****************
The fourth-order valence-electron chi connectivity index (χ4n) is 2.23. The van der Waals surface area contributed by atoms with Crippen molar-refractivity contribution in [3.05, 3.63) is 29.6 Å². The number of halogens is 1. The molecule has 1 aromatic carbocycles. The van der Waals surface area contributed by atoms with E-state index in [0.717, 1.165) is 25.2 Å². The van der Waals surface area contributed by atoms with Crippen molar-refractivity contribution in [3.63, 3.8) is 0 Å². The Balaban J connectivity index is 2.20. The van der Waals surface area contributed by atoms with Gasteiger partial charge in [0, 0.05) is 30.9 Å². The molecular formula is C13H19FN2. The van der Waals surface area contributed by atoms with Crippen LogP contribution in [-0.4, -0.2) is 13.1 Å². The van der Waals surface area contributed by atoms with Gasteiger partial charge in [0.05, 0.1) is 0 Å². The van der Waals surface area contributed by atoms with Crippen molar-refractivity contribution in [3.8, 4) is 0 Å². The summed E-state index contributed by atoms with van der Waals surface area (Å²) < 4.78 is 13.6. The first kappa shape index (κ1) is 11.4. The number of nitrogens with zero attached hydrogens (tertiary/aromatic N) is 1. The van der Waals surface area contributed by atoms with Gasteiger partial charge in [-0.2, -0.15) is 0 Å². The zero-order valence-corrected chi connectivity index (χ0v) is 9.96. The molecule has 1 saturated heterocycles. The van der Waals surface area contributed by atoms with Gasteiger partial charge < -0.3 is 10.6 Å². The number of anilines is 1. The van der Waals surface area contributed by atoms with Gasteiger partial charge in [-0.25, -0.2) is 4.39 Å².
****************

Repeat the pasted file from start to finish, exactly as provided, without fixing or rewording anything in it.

The fourth-order valence-electron chi connectivity index (χ4n) is 2.23. The van der Waals surface area contributed by atoms with Crippen molar-refractivity contribution in [3.05, 3.63) is 29.6 Å². The number of halogens is 1. The molecule has 1 aromatic carbocycles. The van der Waals surface area contributed by atoms with E-state index in [0.717, 1.165) is 25.2 Å². The van der Waals surface area contributed by atoms with Crippen molar-refractivity contribution in [3.63, 3.8) is 0 Å². The Balaban J connectivity index is 2.20. The van der Waals surface area contributed by atoms with Gasteiger partial charge in [0, 0.05) is 30.9 Å². The molecular formula is C13H19FN2. The van der Waals surface area contributed by atoms with Crippen LogP contribution in [-0.4, -0.2) is 13.1 Å². The van der Waals surface area contributed by atoms with Gasteiger partial charge in [0.05, 0.1) is 0 Å². The van der Waals surface area contributed by atoms with Crippen molar-refractivity contribution in [3.8, 4) is 0 Å². The summed E-state index contributed by atoms with van der Waals surface area (Å²) < 4.78 is 13.6. The first kappa shape index (κ1) is 11.4. The number of nitrogens with zero attached hydrogens (tertiary/aromatic N) is 1. The van der Waals surface area contributed by atoms with Gasteiger partial charge in [-0.2, -0.15) is 0 Å². The zero-order valence-corrected chi connectivity index (χ0v) is 9.96. The molecule has 1 saturated heterocycles. The van der Waals surface area contributed by atoms with Gasteiger partial charge < -0.3 is 10.6 Å². The number of anilines is 1. The van der Waals surface area contributed by atoms with Gasteiger partial charge in [-0.25, -0.2) is 4.39 Å².